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Don’t send out wrong signals

But there is the big question: should the government be engaged in a more ‘hands-on’ stance on the economy?

india Updated: Jan 14, 2009 22:25 IST

When the world economy is passing through its gravest crisis, the zeitgeist of our times is certainly greater State intervention and regulatory oversight over markets. Fiscal stimulus packages to boost demand are in place in most countries, including India. Bail-out packages are being fashioned to save big companies from demand destruction. Troubling questions surely arise when similar remedies are blindly extended to companies like Satyam Computer Services Ltd, which is poster boy of corporate misgovernance. Should the Indian government be at all involved in rescuing such a company with a Rs 2,000 crore bail-out package? To be sure, there are compulsions to save the India story from being tarnished. Similarly, there is realpolitik to ensure that Satyam’s 53,000 employees are not without work when national elections draw near.

But there is the big question: should the government be engaged in a more ‘hands-on’ stance on the economy? Although Prime Minister Manmohan Singh, for his part, has categorically stated that “hands-off” policies have been followed with regard to the economy, the track record of the UPA government has not been inspiring. In a bid to lower inflation, leading steel and cement producers were warned of harsh measures if they did not lower prices, which hark back to the earlier control raj. Private airline operators who had the temerity to lay off 1, 900 of their staff were ordered to take them back. India Inc was made to pledge not to hand out pink slips. State-owned banks were ordered to lower lending rates for businesses. And, of course, they are now being urged to provide a short-term loan to the scam-tainted Satyam.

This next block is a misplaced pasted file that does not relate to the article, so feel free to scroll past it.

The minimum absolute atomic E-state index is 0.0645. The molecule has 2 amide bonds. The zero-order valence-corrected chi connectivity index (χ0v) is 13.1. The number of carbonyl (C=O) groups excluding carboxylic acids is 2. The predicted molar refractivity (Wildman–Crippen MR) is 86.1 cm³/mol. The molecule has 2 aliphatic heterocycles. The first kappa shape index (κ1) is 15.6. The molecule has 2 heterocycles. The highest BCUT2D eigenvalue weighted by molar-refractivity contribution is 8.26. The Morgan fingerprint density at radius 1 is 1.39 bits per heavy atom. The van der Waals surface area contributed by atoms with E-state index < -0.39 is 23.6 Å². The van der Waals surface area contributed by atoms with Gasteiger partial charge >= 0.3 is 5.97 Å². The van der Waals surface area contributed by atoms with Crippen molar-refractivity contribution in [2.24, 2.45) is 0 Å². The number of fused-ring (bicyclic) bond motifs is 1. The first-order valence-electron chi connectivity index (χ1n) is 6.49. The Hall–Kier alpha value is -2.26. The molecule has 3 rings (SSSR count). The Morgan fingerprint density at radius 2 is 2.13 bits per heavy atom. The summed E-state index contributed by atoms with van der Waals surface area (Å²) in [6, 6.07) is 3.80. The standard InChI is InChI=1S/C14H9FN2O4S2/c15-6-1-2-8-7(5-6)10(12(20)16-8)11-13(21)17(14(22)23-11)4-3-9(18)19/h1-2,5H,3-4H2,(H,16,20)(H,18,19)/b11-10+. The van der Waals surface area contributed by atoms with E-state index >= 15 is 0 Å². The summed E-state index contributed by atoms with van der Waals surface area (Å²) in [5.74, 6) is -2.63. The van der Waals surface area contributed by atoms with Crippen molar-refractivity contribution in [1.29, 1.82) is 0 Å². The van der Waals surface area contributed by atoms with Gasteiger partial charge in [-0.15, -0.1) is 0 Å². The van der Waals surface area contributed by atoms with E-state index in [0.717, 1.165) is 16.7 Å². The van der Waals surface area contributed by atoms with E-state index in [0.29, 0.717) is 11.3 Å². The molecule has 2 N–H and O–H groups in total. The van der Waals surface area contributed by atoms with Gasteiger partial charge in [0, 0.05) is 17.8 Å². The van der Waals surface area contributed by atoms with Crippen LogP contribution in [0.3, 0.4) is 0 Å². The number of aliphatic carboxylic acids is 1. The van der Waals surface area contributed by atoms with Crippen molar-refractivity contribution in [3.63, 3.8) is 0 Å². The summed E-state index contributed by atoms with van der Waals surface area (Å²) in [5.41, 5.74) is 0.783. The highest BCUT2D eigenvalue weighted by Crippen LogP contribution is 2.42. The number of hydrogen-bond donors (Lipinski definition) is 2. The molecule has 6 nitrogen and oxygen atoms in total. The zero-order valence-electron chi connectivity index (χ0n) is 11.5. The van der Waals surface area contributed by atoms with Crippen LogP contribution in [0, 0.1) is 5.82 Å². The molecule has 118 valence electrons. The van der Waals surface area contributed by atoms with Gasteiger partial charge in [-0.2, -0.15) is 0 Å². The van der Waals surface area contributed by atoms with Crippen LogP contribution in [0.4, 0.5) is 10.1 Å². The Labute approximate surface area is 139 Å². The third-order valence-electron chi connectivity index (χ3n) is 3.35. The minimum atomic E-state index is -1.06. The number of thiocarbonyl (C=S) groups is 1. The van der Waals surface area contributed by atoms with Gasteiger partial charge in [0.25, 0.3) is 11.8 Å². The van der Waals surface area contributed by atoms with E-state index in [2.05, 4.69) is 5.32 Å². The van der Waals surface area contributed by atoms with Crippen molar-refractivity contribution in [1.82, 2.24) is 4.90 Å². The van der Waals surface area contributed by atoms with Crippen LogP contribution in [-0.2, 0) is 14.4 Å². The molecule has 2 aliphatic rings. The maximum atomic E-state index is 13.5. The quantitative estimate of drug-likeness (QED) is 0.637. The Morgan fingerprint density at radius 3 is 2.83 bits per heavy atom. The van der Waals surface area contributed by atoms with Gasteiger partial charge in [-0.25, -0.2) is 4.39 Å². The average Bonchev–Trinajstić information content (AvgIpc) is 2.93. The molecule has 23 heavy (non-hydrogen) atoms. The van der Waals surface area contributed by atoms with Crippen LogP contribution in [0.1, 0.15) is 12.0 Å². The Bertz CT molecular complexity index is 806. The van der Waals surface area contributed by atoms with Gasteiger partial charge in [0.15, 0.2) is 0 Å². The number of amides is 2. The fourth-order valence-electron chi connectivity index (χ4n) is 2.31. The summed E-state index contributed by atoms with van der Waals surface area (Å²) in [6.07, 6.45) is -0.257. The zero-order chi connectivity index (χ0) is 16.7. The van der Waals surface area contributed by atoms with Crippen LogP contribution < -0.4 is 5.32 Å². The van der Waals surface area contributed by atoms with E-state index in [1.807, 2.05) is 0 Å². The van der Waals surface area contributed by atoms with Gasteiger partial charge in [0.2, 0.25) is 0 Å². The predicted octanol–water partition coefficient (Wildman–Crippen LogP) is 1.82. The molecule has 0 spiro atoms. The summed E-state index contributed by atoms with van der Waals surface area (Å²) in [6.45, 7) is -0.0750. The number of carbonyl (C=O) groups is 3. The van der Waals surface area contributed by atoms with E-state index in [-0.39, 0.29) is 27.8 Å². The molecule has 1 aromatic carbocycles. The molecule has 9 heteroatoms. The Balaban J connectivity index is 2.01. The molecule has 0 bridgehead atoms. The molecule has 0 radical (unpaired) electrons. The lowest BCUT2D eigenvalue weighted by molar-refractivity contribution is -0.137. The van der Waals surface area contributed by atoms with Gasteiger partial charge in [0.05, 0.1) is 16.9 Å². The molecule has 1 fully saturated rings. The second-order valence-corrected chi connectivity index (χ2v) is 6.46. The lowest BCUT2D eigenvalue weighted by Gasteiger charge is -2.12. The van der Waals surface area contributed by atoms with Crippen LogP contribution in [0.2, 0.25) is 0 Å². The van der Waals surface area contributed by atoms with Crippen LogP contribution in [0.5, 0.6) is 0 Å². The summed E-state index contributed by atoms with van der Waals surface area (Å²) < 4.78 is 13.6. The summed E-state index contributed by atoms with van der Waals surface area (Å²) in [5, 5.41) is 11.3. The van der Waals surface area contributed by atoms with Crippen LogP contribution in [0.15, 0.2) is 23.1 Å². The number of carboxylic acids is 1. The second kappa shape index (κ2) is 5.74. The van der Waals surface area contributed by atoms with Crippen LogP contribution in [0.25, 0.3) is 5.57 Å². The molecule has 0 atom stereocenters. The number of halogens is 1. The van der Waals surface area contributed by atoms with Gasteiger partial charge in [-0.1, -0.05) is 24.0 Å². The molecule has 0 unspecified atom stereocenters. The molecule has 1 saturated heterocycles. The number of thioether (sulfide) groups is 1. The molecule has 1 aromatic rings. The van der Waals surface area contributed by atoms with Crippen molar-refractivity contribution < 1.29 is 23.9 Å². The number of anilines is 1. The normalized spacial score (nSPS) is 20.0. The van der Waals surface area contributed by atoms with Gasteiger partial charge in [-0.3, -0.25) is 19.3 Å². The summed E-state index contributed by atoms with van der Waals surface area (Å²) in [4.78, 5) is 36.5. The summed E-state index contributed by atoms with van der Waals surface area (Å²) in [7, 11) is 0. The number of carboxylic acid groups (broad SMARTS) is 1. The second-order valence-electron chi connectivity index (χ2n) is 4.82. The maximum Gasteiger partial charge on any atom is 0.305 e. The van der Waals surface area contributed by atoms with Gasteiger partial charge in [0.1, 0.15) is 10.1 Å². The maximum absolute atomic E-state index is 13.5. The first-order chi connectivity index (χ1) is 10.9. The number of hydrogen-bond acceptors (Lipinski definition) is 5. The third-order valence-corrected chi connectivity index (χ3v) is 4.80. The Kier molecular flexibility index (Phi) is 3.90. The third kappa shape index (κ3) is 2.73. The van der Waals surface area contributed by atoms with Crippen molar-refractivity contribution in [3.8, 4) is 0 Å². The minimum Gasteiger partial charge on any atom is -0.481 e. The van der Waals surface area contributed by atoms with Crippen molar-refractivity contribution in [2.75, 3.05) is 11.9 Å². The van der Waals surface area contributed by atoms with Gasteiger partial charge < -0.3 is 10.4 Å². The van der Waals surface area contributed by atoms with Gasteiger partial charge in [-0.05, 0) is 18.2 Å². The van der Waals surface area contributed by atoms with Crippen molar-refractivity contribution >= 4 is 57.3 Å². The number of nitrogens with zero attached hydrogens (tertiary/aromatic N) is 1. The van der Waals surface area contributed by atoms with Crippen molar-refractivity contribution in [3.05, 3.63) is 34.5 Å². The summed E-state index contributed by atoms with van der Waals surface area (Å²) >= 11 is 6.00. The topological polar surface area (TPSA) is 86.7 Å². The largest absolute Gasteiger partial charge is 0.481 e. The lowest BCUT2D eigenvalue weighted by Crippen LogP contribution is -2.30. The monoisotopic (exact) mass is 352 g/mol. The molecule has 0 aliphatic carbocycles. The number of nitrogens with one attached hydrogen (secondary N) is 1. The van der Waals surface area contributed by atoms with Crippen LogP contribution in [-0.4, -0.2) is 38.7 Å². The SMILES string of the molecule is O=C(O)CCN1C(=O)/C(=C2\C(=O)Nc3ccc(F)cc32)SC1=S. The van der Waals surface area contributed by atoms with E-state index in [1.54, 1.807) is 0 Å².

Doesn’t all of this set a dangerous precedent for India Inc? In a market economy, companies rise and fall. Those that fail pass into the hands of a bigger company. Left to itself, this would have been the fate of Satyam as it would have come under a new management more committed to corporate governance. There is no warrant at all for a rescue act from the government.